In reclaiming what many perceived as a suppressed faith, the choice to be called “Witch” had several possible purposes. One was to be iconoclastic and counter-cultural. Another was to be very deliberately distanced from the monotheistic faiths (and in some cases, in opposition to them, generally due to personal history). Yet another was to return a word that had been maligned to respectability, even to remove its negative charge by using it as if it were positive, much as the Queer community has done with the various epitaphs used against its members. To this day, there are some who just like it because it is “cool” and “edgy”. On the other hand, there are those who will avoid the term, and prefer to be called “Wiccan”. Make no assumptions!

Druids and Shamans have not had the public relations issues faced by Witches. Druidism & Shamanism are also both reconstructions of practices from pre-Christian Europe. Because the Druidic system was very formalized, it was at least partially documented by the Romans. Shamanism was not documented, but there are combinations of archeological evidence and some surviving traditions, which have evolved into current practices. Both are now well established in western countries and have large memberships, although not as large as Wicca.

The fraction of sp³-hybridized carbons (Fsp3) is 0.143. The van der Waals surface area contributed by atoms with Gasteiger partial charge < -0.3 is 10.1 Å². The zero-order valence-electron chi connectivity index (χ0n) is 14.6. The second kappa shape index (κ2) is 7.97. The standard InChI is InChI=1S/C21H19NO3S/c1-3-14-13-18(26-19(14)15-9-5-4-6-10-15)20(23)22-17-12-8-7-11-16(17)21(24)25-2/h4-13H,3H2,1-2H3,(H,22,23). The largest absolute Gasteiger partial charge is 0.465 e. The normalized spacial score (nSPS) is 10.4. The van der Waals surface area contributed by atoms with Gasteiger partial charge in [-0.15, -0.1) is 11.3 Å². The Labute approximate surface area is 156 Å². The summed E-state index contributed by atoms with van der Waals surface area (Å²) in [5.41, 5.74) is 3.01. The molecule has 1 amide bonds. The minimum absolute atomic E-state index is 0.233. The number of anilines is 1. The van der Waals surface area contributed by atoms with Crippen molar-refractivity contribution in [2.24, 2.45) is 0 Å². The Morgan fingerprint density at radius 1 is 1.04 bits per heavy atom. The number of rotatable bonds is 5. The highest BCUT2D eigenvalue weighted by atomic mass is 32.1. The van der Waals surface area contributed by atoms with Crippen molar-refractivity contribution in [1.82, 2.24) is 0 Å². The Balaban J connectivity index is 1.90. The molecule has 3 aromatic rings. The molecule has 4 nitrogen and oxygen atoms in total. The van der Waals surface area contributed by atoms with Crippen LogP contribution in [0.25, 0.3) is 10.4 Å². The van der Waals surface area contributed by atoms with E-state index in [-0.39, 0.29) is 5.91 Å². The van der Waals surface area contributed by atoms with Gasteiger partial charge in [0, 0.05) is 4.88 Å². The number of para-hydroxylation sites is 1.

There are many other Pagan faiths that are practiced in North America. An example of one that has an established community in New Mexico is the Radical Faeries. Part Queer cultural movement, part spiritual movement, part political and social movement, there are Faerie communities all over the world. Unfortunately, I cannot provide any helpful information on Yoruba, Santeria or Voodun, all of which are partially African in origin, and of which I have only limited knowledge.

Keep in mind that there is no hard and fast doctrine in the Pagan world, and many people have slightly different interpretations of wording that would seem exactly the same. Someone, somewhere in the Pagan world would take issue with almost everything I’ve written down here. In the end, Pagans love to sort out how the world works for themselves (feisty lot, those Pagans).